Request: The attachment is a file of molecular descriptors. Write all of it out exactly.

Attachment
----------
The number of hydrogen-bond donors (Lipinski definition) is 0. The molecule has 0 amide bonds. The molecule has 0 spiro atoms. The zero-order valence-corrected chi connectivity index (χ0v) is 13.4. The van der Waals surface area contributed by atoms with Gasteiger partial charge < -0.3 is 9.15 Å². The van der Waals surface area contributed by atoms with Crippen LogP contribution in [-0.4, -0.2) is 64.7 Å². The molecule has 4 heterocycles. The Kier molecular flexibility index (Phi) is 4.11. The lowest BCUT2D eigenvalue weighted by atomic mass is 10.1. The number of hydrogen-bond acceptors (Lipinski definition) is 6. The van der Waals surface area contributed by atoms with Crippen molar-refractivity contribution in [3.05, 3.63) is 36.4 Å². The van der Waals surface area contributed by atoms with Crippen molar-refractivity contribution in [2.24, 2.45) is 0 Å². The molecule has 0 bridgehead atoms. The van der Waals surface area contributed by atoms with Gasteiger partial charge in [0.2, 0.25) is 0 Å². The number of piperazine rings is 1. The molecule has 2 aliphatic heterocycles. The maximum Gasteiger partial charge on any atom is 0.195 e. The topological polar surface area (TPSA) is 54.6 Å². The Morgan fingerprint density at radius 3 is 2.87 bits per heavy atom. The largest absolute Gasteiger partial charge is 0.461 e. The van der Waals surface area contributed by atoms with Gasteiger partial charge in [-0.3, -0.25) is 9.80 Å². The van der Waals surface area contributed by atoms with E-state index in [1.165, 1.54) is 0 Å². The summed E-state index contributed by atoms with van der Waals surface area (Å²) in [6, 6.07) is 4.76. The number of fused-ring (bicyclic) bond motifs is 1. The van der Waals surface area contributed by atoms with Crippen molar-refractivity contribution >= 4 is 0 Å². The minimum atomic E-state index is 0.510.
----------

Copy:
The number of hydrogen-bond donors (Lipinski definition) is 0. The molecule has 0 amide bonds. The molecule has 0 spiro atoms. The zero-order valence-corrected chi connectivity index (χ0v) is 13.4. The van der Waals surface area contributed by atoms with Gasteiger partial charge < -0.3 is 9.15 Å². The van der Waals surface area contributed by atoms with Crippen LogP contribution in [-0.4, -0.2) is 64.7 Å². The molecule has 4 heterocycles. The Kier molecular flexibility index (Phi) is 4.11. The lowest BCUT2D eigenvalue weighted by atomic mass is 10.1. The number of hydrogen-bond acceptors (Lipinski definition) is 6. The van der Waals surface area contributed by atoms with Crippen molar-refractivity contribution in [3.05, 3.63) is 36.4 Å². The van der Waals surface area contributed by atoms with Crippen molar-refractivity contribution in [2.24, 2.45) is 0 Å². The molecule has 0 bridgehead atoms. The van der Waals surface area contributed by atoms with Gasteiger partial charge in [0.2, 0.25) is 0 Å². The number of piperazine rings is 1. The molecule has 2 aliphatic heterocycles. The maximum Gasteiger partial charge on any atom is 0.195 e. The topological polar surface area (TPSA) is 54.6 Å². The Morgan fingerprint density at radius 3 is 2.87 bits per heavy atom. The largest absolute Gasteiger partial charge is 0.461 e. The van der Waals surface area contributed by atoms with Gasteiger partial charge in [-0.3, -0.25) is 9.80 Å². The van der Waals surface area contributed by atoms with E-state index in [1.165, 1.54) is 0 Å². The summed E-state index contributed by atoms with van der Waals surface area (Å²) in [6, 6.07) is 4.76. The number of fused-ring (bicyclic) bond motifs is 1. The van der Waals surface area contributed by atoms with Crippen molar-refractivity contribution >= 4 is 0 Å². The minimum atomic E-state index is 0.510.